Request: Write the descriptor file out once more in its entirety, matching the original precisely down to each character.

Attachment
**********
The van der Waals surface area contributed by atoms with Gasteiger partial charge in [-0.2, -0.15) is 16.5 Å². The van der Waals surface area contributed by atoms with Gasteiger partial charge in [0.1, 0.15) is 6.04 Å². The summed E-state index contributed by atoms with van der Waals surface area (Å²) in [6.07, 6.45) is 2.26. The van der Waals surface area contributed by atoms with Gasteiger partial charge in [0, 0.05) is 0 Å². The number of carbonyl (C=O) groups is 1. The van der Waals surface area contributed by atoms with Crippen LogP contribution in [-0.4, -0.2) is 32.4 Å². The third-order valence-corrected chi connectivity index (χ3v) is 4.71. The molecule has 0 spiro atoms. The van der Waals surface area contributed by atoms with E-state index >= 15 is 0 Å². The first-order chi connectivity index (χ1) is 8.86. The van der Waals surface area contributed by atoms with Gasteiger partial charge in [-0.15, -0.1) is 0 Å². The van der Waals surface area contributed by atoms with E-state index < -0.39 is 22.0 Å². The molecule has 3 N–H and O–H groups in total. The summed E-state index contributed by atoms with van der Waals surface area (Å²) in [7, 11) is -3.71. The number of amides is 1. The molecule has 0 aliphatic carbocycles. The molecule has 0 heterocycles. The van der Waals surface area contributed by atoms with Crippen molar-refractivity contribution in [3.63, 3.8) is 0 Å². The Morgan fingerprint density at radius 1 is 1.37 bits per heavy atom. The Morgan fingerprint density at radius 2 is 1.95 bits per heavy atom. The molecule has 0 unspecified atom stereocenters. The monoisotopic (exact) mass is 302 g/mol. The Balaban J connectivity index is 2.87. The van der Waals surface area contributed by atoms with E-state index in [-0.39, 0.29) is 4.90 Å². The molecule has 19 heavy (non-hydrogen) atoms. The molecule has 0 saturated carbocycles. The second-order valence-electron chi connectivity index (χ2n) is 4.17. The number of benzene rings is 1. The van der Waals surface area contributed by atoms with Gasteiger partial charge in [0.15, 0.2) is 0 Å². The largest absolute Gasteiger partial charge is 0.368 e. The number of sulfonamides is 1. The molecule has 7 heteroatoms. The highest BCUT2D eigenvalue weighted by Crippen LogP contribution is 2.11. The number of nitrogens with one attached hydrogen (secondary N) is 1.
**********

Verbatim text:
The van der Waals surface area contributed by atoms with Gasteiger partial charge in [-0.2, -0.15) is 16.5 Å². The van der Waals surface area contributed by atoms with Gasteiger partial charge in [0.1, 0.15) is 6.04 Å². The summed E-state index contributed by atoms with van der Waals surface area (Å²) in [6.07, 6.45) is 2.26. The van der Waals surface area contributed by atoms with Gasteiger partial charge in [0, 0.05) is 0 Å². The number of carbonyl (C=O) groups is 1. The van der Waals surface area contributed by atoms with Crippen LogP contribution in [-0.4, -0.2) is 32.4 Å². The third-order valence-corrected chi connectivity index (χ3v) is 4.71. The molecule has 0 spiro atoms. The van der Waals surface area contributed by atoms with E-state index >= 15 is 0 Å². The first-order chi connectivity index (χ1) is 8.86. The van der Waals surface area contributed by atoms with Gasteiger partial charge in [-0.15, -0.1) is 0 Å². The van der Waals surface area contributed by atoms with E-state index < -0.39 is 22.0 Å². The molecule has 3 N–H and O–H groups in total. The summed E-state index contributed by atoms with van der Waals surface area (Å²) in [7, 11) is -3.71. The number of amides is 1. The molecule has 0 aliphatic carbocycles. The molecule has 0 heterocycles. The van der Waals surface area contributed by atoms with Crippen molar-refractivity contribution in [3.63, 3.8) is 0 Å². The Morgan fingerprint density at radius 1 is 1.37 bits per heavy atom. The Morgan fingerprint density at radius 2 is 1.95 bits per heavy atom. The molecule has 0 unspecified atom stereocenters. The monoisotopic (exact) mass is 302 g/mol. The Balaban J connectivity index is 2.87. The van der Waals surface area contributed by atoms with E-state index in [-0.39, 0.29) is 4.90 Å². The molecule has 19 heavy (non-hydrogen) atoms. The molecule has 0 saturated carbocycles. The second-order valence-electron chi connectivity index (χ2n) is 4.17. The number of benzene rings is 1. The van der Waals surface area contributed by atoms with Gasteiger partial charge in [0.15, 0.2) is 0 Å². The largest absolute Gasteiger partial charge is 0.368 e. The number of sulfonamides is 1. The molecule has 7 heteroatoms. The highest BCUT2D eigenvalue weighted by Crippen LogP contribution is 2.11. The number of nitrogens with one attached hydrogen (secondary N) is 1.